Eodred froze, hand still raised to the white horse’s proud neck. All the men of Rohan had at least some learning in the Elven tongues, though Eodred had only a little. He had not been easily able to form the words of the Elves and speak them properly, and his teacher could not be of much help. Still he knew enough to recognize the command: “Halt!”
For an instant he was still with fear, like a deer caught before wolves. I am a Rider of Rohan, a warrior of the Mark, he told himself sternly, and he was frozen no longer. Swiftly he spun, and his hand dropped to the hilt of his sword, flashing it forth like lightning.
The figure stood some distance away, on the edge fringe of the clearing, and was hidden in the play between shadow and sun. Eodred’s heart sank as he saw the raised bow, an arrow already to the string. He followed its long shaft to the face of the figure; and Elf no doubt, as much for the clean lines and practiced ease with which he held the bow as with the elvish command. That it was a he, Eodred did not doubt; that silvery voice, rippling with hidden power and sorrow, had a definite masculine tinge.
“Man nalye?” the Elf asked. “únoruvalye rokko. Man Nalye?”
Eodred hesitated, unsure of what to do. His meager Elvish was no help to him here. “I cannot speak your tongue,” he began, and halted. Did the Elf know the Common Speech? What a situation, he thought. I meet with an Elf–an Elf!–and I cannot understand it.
The Elf gazed steadily at him over the bow. He showed no signs of lowering it. Eodred looked into those dark eyes and began to wonder how he was going to get out of this alive. The Elf spoke again. “Lasto! Man nalye? Quenlye eldaquettar?” He spoke slowly and clearly, and looked questioningly at Eodred, looking for a response. Eodred could only shake his head helplessly. ‘Lasto’ meant ‘listen’, but he couldn’t follow the other words.
The Elf’s face turned grim, and sighted along the shaft of the arrow at Eodred. The Rider was at an impasse; he could not advance or move away, but neither could he come to an understanding with the Elf, and it was clear that he didn’t trust Eodred enough to let him free. Who knows what thoughts or orders the Elf had? Eodred racked his brains for thoughts from his old Quenyan lessons, but could remember nothing.
He tightened his hand around his sword, and prepared to leap sideways. Perhaps he could seize his shield in time. Not likely, with what he knew of Elven archery. But he never got the chance to find out. A clear silver voice came ringing through the woods. “Linnathon laiti le, Illuvitar Eru!” Eodred caught a few of the words, moments before the shadows under the trees to his left were broken by two more dark figures. One halted upon seeing Eodred and the Elf beneath the shadows, but the other continued on into the light.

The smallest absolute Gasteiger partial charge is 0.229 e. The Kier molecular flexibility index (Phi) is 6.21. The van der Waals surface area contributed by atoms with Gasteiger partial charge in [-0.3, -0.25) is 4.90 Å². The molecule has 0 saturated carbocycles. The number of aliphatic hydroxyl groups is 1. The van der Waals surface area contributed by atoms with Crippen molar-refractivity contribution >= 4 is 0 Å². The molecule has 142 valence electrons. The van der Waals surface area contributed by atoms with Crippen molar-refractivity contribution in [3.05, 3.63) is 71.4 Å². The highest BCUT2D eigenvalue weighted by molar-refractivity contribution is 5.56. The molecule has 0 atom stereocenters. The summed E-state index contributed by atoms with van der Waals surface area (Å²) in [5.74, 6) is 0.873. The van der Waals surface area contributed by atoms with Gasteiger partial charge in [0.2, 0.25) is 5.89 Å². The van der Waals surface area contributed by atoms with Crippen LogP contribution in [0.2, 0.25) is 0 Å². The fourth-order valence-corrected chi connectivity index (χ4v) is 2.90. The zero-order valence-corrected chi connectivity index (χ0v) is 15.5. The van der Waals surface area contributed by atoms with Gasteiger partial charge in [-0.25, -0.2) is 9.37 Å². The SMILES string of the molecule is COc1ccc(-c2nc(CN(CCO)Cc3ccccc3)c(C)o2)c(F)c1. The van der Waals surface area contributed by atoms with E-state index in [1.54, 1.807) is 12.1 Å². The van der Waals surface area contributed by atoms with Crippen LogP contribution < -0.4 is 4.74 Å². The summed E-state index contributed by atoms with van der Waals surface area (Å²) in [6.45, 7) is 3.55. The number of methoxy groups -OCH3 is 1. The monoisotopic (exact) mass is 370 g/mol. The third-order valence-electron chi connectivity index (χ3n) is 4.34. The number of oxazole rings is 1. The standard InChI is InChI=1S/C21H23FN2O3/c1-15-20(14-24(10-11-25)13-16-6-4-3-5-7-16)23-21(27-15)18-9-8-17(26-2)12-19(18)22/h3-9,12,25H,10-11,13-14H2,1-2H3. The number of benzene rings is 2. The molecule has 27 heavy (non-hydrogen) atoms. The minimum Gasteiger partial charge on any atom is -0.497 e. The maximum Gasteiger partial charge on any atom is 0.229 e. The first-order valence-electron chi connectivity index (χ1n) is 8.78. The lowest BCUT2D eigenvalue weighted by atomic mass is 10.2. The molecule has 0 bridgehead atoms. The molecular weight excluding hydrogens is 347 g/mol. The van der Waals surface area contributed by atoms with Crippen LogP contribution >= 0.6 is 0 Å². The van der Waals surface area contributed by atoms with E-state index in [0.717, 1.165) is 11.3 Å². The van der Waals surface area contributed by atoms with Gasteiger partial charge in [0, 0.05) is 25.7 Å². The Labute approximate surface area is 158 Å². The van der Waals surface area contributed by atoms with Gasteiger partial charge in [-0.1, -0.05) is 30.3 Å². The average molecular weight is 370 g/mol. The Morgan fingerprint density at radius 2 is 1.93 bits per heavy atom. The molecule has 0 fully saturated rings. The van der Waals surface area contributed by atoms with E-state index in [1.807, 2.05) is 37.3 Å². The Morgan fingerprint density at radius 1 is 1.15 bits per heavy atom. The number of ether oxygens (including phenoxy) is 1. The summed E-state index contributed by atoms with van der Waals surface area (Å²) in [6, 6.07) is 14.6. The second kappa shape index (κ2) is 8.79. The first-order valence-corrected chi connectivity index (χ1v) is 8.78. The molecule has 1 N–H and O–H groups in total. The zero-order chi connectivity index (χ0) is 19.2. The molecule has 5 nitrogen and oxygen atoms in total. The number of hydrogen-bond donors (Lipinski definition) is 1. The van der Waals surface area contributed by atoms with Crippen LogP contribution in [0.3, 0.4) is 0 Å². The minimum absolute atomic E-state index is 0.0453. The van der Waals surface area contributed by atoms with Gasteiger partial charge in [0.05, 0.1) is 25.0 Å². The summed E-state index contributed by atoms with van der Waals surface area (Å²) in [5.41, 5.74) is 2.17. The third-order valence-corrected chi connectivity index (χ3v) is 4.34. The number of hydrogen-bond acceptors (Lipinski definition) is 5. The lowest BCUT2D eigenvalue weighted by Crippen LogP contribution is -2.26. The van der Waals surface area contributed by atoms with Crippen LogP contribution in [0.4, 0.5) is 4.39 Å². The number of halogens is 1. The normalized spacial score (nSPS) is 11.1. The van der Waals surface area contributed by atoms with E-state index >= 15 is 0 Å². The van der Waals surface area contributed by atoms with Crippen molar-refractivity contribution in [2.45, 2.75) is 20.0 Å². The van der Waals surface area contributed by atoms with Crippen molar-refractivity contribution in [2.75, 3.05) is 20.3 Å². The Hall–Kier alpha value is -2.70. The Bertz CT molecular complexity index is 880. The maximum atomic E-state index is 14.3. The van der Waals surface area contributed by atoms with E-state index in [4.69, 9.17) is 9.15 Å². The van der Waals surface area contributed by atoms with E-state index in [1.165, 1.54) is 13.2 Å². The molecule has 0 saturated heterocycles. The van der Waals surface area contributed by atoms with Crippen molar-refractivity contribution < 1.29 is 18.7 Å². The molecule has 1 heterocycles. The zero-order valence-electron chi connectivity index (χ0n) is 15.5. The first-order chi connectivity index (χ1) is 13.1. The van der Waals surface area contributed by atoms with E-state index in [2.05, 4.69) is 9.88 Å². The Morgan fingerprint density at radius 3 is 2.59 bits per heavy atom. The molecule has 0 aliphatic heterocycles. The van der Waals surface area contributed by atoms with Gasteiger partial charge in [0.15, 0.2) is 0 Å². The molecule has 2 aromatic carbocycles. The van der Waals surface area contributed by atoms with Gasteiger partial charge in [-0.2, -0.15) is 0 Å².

She was an Elf as well, Eodred saw, and one of the most beautiful creatures–man or immortal–he had ever beheld. Her hair saw spun silver, and the green light of spring danced in her eyes. She was tall, as tall as he, as Elves are wont to be; but in that moment she seemed taller than any gift to the Children of Illuvitar, Elf or Man. She was clad in some raiment of forest green, and her bow was slung across her back. She stared at him a moment, and said, “Man nalye?”
The Elf from the shadows answered her: “Edain ú-quenya eldaquettar, Eädil.”
She turned to Eodred. “Well-met, Rider of Rohan!” she said, in the Common Speech. Eodred let out a sigh of relief. “You must forgive my brother. He does not speak the tongues of mortals, and it would have been unwise to let you approach when he did not know who you were. So perhaps you will tell us: who are you? And why do you seek to take the horse?”
Eodred answered frankly. “I am Eodred, Rider of Rohan in the Eastfold. My company had made camp upon the plain, and I was sent to gather fallen wood. But Aful my horse had strayed, and I was searching from him, when I came upon yonder steed,” and he gestured to the white horse.
“And my brother came upon you thus,” she finished for him. She smiled. “Unfortunate that you do not speak one another’s tongues! But come. I have been in the forest for many days, it is true, but I chanced to pass through its edge not long ago, and there was no camp upon the plain. What do you know of this?” and suddenly her eyes were hard.
“I cannot say,” he answered truthfully. “I had not left but little under an hour ago. For all my knowledge they should be there.” Suddenly he realized he was standing with his blade bare in his hand. Hastily he returned it to its sheath, and to his relief the Elf under the forest eaves lowered his bow. “I would like to know, myself.”
She nodded at him. “We will come with you, I think. Khilmet, Anormene,” she said, directing the last to her brother. The Elf nodded and faded into the trees.
Eodred hesitated. “You know who I am–Eodred, of the Mark–but I do not yet know you.” Was that too bold? There were three–he peered at the third Elf, still standing under the trees–and he was only one. But she only smiled, a little sadly.
“Of course. I am Eädil, which would be ‘lover of being’ in your language. This here beneath the trees is my brother Avar, as we call him. He is ‘the Unwilling’, because he will not do any deed without careful thought. My other brother, whom you met, is Anormene. That is ‘thousand sun’, for his hair and eyes are bright as gold. But Elven names are often difficult to the untrained tongue; you can call us Islove, Avar, and Sun if you wish. We are the three children of Elros, son of Elrond.”
Eodred nodded. “Thank you… Islove.” He started off between the trees towards the fields, where the setting sun tipped the grass with red, as if a great fire had begun burning, and the clouds above were heavy and dark as smoke. Moments later Eodred realized that overhead the sun still shone; it was not the sun that set fire to the grass. He broke into a run, heading for the edge of the trees and Fangorn Forest.